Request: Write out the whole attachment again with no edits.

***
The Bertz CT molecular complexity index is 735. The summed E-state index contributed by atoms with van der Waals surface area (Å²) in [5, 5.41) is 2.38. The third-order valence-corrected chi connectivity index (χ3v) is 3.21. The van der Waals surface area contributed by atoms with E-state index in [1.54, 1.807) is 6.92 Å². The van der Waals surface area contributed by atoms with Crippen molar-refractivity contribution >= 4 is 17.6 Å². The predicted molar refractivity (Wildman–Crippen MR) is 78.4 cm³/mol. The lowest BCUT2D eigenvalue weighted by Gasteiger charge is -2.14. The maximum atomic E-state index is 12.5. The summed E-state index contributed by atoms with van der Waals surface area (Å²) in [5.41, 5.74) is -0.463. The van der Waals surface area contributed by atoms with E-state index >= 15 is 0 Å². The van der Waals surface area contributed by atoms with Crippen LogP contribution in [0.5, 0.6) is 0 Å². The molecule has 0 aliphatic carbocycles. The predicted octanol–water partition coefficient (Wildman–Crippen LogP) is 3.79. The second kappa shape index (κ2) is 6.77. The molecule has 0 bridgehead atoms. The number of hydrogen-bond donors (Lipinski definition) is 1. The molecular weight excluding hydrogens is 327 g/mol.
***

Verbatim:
The Bertz CT molecular complexity index is 735. The summed E-state index contributed by atoms with van der Waals surface area (Å²) in [5, 5.41) is 2.38. The third-order valence-corrected chi connectivity index (χ3v) is 3.21. The van der Waals surface area contributed by atoms with E-state index in [1.54, 1.807) is 6.92 Å². The van der Waals surface area contributed by atoms with Crippen molar-refractivity contribution >= 4 is 17.6 Å². The predicted molar refractivity (Wildman–Crippen MR) is 78.4 cm³/mol. The lowest BCUT2D eigenvalue weighted by Gasteiger charge is -2.14. The maximum atomic E-state index is 12.5. The summed E-state index contributed by atoms with van der Waals surface area (Å²) in [5.41, 5.74) is -0.463. The van der Waals surface area contributed by atoms with E-state index >= 15 is 0 Å². The van der Waals surface area contributed by atoms with Crippen LogP contribution in [0.5, 0.6) is 0 Å². The molecule has 0 aliphatic carbocycles. The predicted octanol–water partition coefficient (Wildman–Crippen LogP) is 3.79. The second kappa shape index (κ2) is 6.77. The molecule has 0 bridgehead atoms. The number of hydrogen-bond donors (Lipinski definition) is 1. The molecular weight excluding hydrogens is 327 g/mol.